The Open Citation Project - Reference Linking for Open Archives

Three year evaluation plan


Introduction |  2  What we’re evaluating |  3  The evaluation plan
3.1 Focus |  3.2 Methodology |  3.3 Requirements |  3.4  Summary timetable |  3.5 Deliverables of the evaluation

1  Introduction

Through collaboration between Southampton and Cornell Universities, and by building on the outputs of earlier projects, the Open Citation project is able to combine research into generic linking structures and interoperability requirements with early-stage implementations and evaluation from its first year. These preliminary, qualitative evaluations will be limited in scope and distribution, the purpose being to inform more complete and more sophisticated versions to follow in years 2 and 3. Usability tests and fuller evaluations will be performed on those versions.

Project schedule
Year 1: October 1999 - September 2000
Year 2: October 2000 - September 2001
Year 3: October 2001 - September 2002

2  What we’re evaluating

The project is developing and demonstrating reference linking services for eprint archives, notably those archives that conform to the Open Archives initiative (OAi). The principal resource is the Los Alamos physics archive, the largest and pre-eminent archive of its type, with over 100,000 documents. Initially a locally-stored version of that archive is being maintained as though it were a mirror but with all documents stored in a particular delivery format (pdf). This first demonstrator (v1.0) links every reference that points to another document that can be found in the archive to that document. This version is built and is currently being investigated.

Linking a reference to the document it cites is generally referred to as ‘backward linking’, as it points backward in time to an earlier document. Linking forward in time, to discover later documents to have cited a given paper, is also desirable (although in the faster-moving environment of eprint archives the distinction between forward and backward, before and after, can become blurred). Forward linking demands a more powerful database of papers and their references than has been built to date, but we plan a new version (v2.0) of the demonstrator with forward links and a better user interface in year 2.

References can also link to journal articles and other digital library services, not just to eprints. Developing link services of this type will depend on relationships with external partners and will not be implemented by the project alone, which is focussing on free-to-access repositories of academic papers. We have a number of such partners on our steering committee and hope to test links to their services in v2.0.

Additionally, at this stage we want to test an author deposit interface for archives, including a reference checking feature. It’s not clear what the target archive will be but the primary interface will be based on that used by the EPrints software. It must be a large archive, ideally one that has already adopted EPrints.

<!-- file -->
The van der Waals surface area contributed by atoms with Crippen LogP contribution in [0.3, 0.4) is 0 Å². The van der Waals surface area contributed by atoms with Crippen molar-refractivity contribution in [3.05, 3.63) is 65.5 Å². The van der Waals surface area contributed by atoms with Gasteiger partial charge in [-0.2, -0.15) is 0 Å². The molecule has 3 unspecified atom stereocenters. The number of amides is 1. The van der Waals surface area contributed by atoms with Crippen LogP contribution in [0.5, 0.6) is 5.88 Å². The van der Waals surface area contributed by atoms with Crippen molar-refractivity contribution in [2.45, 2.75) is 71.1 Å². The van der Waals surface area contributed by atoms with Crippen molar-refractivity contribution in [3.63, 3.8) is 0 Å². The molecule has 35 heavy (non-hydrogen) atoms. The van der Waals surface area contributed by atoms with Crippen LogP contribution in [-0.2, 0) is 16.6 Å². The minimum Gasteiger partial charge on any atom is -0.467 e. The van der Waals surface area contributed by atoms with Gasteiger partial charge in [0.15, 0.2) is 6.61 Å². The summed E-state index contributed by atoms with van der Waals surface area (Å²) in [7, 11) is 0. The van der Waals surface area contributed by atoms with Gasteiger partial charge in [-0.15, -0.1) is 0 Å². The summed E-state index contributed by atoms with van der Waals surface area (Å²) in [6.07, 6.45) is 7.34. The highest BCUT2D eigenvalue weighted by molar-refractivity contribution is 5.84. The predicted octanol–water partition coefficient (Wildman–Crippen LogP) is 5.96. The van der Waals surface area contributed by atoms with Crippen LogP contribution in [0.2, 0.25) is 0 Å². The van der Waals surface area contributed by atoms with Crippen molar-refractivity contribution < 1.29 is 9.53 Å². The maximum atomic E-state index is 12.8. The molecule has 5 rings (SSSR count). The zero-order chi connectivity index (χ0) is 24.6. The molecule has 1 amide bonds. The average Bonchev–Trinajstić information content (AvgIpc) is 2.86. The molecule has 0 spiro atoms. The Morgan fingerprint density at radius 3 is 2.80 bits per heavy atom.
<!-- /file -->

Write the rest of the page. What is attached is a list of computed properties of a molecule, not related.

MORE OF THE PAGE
It is planned to extend these linking services to include other Open Archives in other disciplines (v2.5), notably those that support the OAi interoperability requirements. This is important because distributed archives need to enable services, such as linking services, to collect relevant data. The target area for this demonstration is likely to be computer science archives, since these are large and distributed (though some are disorganised). The largest computer science archives –the Networked Computer Science Technical Library (NCSTRL), and the Computing Research Repository (CoRR), will become OAi compatible, and there are various supplementary resources (including journal and conference publications) that the project has access to.

The blurring of forward and backward links leads us to consider the archives not in a time dimension but as a knowledge space. Addition of ‘knowledge-based’ linking services- e.g. using ontological reasoning to represent a sophisticated conceptual model of document terms and their relationships - will be the principal feature of the final project demonstrator (v3.0), which will attempt to inter-link the earlier version releases (v2.0 and v2.5), and other Open Archives where possible.

3  The evaluation plan

The plan is to evaluate the demonstrators produced by the project. There is currently no plan to evaluate the operation and implementation of the project itself.

The evaluation plan will have formative, i.e. feeding back into the development of the project, and summative, i.e. outputs of the evaluation, elements.

3.1 Focus

The nature of the project defines the following areas for evaluation:

3.2 Methodology

Feedback will be generated from these contributing groups: These are geographically broad groups, so questionnaires and electronic communication will of necessity be the main means of inviting feedback.

3.3 Requirements

The evaluation will require the following activities:

3.4  Summary timetable

Version Archives Added features Release period Evaluation
V1.0 arXiv physics archives Backward (in time) linking 2Q1 4Q1
V2.0 arXiv physics archives Forward linking, links to online journals services and other digital library services 2Q2 3Q2
V2.5 NCSTRL, CoRR, WWW conference series (ACM DL) Inter-link distributed archives 4Q2 1Q3
V3.0 All arXiv (inc. maths) and v2.5 (other Open Archives as appropriate) Knowledge linking 3Q3 4Q3

3.5  Deliverables of the evaluation

August 2000
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